Before many hours had passed came a servant from the palace, and told Hans that he must give her a hare instantly, for some visitors had come unexpectedly. Hans, however, was very well aware what that meant, and said he would not give her one; the King might set some hare soup before his guest next day. The maid, however, would not believe in his refusal, and at last she began to get angry with him. Then Hans said that if the King's daughter came herself, he would give her a hare. The maid told this in the palace, and the daughter did go herself. In the meantime, however, the little man came again to Hans, and asked him what he was doing there? He said he had to watch over a hundred hares and see that none of them ran away, and then he might marry the King's daughter and be King. "Good," said the little man, "there is a whistle for thee, and if one of them runs away, just whistle with it, and then it will come back again." When the King's daughter came, Hans gave her a hare into her apron; but when she had gone about a hundred steps with it, he whistled, and the hare jumped out of the apron, and before she could turn round was back to the flock again. When the evening came the hare-herd whistled once more, and looked to see if all were there, and then drove them to the palace. The King wondered how Hans had been able to take a hundred hares to graze without losing any of them; he would, however, not give him his daughter yet, and said he must now bring him a feather from the Griffin's tail. Hans set out at once, and walked straight forwards. In the evening he came to a castle, and there he asked for a night's lodging, for at that time there were no inns. The lord of the castle promised him that with much pleasure, and asked where he was going? Hans answered, "To the Griffin." - "Oh! to the Griffin! They tell me he knows everything, and I have lost the key of an iron money-chest; so you might be so good as to ask him where it is." - "Yes, indeed," said Hans, "I will do that." Early the next morning he went onwards, and on his way arrived at another castle in which he again stayed the night. When the people who lived there learnt that he was going to the Griffin, they said they had in the house a daughter who was ill, and that they had already tried every means to cure her, but none of them had done her any good, and he might be so kind as to ask the Griffin what would make their daughter healthy again? Hans said he would willingly do that, and went onwards. Then he came to a lake, and instead of a ferry-boat, a tall, tall man was there who had to carry everybody across. The man asked Hans whither he was journeying? "To the Griffin," said Hans. "Then when you get to him," said the man, "just ask him why I am forced to carry everybody over the lake." - "Yes, indeed, most certainly I'll do that," said Hans. Then the man took him up on his shoulders, and carried him across. At length Hans arrived at the Griffin's house, but the wife only was at home, and not the Griffin himself. Then the woman asked him what he wanted? Thereupon he told her everything;--that he had to get a feather out of the Griffin's tail, and that there was a castle where they had lost the key of their money-chest, and he was to ask the Griffin where it was?--that in another castle the daughter was ill, and he was to learn what would cure her?--and then not far from thence there was a lake and a man beside it, who was forced to carry people across it, and he was very anxious to learn why the man was obliged to do it. Then said the woman, "But look here, my good friend, no Christian can speak to the Griffin; he devours them all; but if you like, you can lie down under his bed, and in the night, when he is quite fast asleep, you can reach out and pull a feather out of his tail, and as for those things which you are to learn, I will ask about them myself." Hans was quite satisfied with this, and got under the bed. In the evening, the Griffin came home, and as soon as he entered the room, said, "Wife, I smell a Christian." - "Yes," said the woman, "one was here to-day, but he went away again;" and on that the Griffin said no more.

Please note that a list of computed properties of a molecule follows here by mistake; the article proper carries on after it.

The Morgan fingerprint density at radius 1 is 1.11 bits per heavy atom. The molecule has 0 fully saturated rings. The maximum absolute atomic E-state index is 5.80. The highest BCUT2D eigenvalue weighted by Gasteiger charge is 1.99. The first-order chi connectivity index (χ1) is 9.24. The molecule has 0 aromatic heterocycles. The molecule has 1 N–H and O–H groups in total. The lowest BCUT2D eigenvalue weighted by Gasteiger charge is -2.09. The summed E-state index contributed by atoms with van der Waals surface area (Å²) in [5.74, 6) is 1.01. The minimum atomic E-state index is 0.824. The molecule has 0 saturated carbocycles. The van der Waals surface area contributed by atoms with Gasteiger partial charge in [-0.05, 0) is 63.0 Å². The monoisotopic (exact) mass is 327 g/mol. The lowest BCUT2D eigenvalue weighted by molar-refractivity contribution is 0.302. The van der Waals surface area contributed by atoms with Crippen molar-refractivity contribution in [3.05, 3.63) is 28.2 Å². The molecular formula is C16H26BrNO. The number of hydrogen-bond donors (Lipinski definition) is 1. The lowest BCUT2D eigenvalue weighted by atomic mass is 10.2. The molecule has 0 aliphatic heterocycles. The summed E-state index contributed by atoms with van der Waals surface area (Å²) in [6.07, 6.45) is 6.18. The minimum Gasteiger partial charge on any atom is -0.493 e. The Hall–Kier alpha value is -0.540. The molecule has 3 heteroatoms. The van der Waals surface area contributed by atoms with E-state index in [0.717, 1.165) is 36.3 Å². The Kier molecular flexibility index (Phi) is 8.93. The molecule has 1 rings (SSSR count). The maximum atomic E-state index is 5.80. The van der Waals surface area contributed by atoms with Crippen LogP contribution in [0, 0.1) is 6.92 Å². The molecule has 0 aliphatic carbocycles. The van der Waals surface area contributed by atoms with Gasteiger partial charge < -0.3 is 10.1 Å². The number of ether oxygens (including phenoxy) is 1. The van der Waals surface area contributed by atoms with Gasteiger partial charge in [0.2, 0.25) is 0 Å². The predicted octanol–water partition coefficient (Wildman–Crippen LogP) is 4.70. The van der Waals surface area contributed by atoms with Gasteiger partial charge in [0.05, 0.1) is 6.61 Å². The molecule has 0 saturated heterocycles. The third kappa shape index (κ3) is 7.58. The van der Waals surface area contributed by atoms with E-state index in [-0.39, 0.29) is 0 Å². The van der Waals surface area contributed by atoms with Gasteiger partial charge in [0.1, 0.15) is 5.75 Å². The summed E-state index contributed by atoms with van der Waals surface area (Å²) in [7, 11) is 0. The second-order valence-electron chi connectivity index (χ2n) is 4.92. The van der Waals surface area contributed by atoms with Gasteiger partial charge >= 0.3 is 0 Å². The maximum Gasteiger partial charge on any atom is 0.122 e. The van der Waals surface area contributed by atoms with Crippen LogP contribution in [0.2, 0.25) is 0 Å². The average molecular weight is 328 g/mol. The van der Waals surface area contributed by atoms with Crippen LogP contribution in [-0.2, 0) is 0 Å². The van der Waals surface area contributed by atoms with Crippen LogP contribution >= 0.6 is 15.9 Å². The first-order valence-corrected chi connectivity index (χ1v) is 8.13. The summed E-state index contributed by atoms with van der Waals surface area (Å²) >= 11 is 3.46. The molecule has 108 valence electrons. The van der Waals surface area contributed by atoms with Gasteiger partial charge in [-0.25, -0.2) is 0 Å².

In the middle of the night when the Griffin was snoring loudly, Hans reached out and plucked a feather from his tail. The Griffin woke up instantly, and said, "Wife, I smell a Christian, and it seems to me that somebody was pulling at my tail." His wife said, "Thou hast certainly been dreaming, and I told thee before that a Christian was here to-day, but that he went away again. He told me all kinds of things that in one castle they had lost the key of their money-chest, and could find it nowhere." - "Oh! the fools!" said the Griffin; "the key lies in the wood- house under a log of wood behind the door." - "And then he said that in another castle the daughter was ill, and they knew no remedy that would cure her." - "Oh! the fools!" said the Griffin; "under the cellar-steps a toad has made its nest of her hair, and if she got her hair back she would be well." - "And then he also said that there was a place where there was a lake and a man beside it who was forced to carry everybody across." - "Oh, the fool!" said the Griffin; "if he only put one man down in the middle, he would never have to carry another across." Early the next morning the Griffin got up and went out. Then Hans came forth from under the bed, and he had a beautiful feather, and had heard what the Griffin had said about the key, and the daughter, and the ferry-man. The Griffin's wife repeated it all once more to him that he might not forget it, and then he went home again. First he came to the man by the lake, who asked him what the Griffin had said, but Hans replied that he must first carry him across, and then he would tell him. So the man carried him across, and when he was over Hans told him that all he had to do was to set one person down in the middle of the lake, and then he would never have to carry over any more. The man was hugely delighted, and told Hans that out of gratitude he would take him once more across, and back again. But Hans said no, he would save him the trouble, he was quite satisfied already, and pursued his way. Then he came to the castle where the daughter was ill; he took her on his shoulders, for she could not walk, and carried her down the cellar-steps and pulled out the toad's nest from beneath the lowest step and gave it into her hand, and she sprang off his shoulder and up the steps before him, and was quite cured. Then were the father and mother beyond measure rejoiced, and they gave Hans gifts of gold and of silver, and whatsoever else he wished for, that they gave him. And when he got to the other castle he went at once into the wood- house, and found the key under the log of wood behind the door, and took it to the lord of the castle. He also was not a little pleased, and gave Hans as a reward much of the gold that was in the chest, and all kinds of things besides, such as cows, and sheep, and goats. When Hans arrived before the King, with all these things--with the money, and the gold, and the silver and the cows, sheep and goats, the King asked him how he had come by them. Then Hans told him that the Griffin gave every one whatsoever he wanted. So the King thought he himself could make such things useful, and set out on his way to the Griffin; but when he got to the lake, it happened that he was the very first who arrived there after Hans, and the man put him down in the middle of it and went away, and the King was drowned. Hans, however, married the daughter, and became King.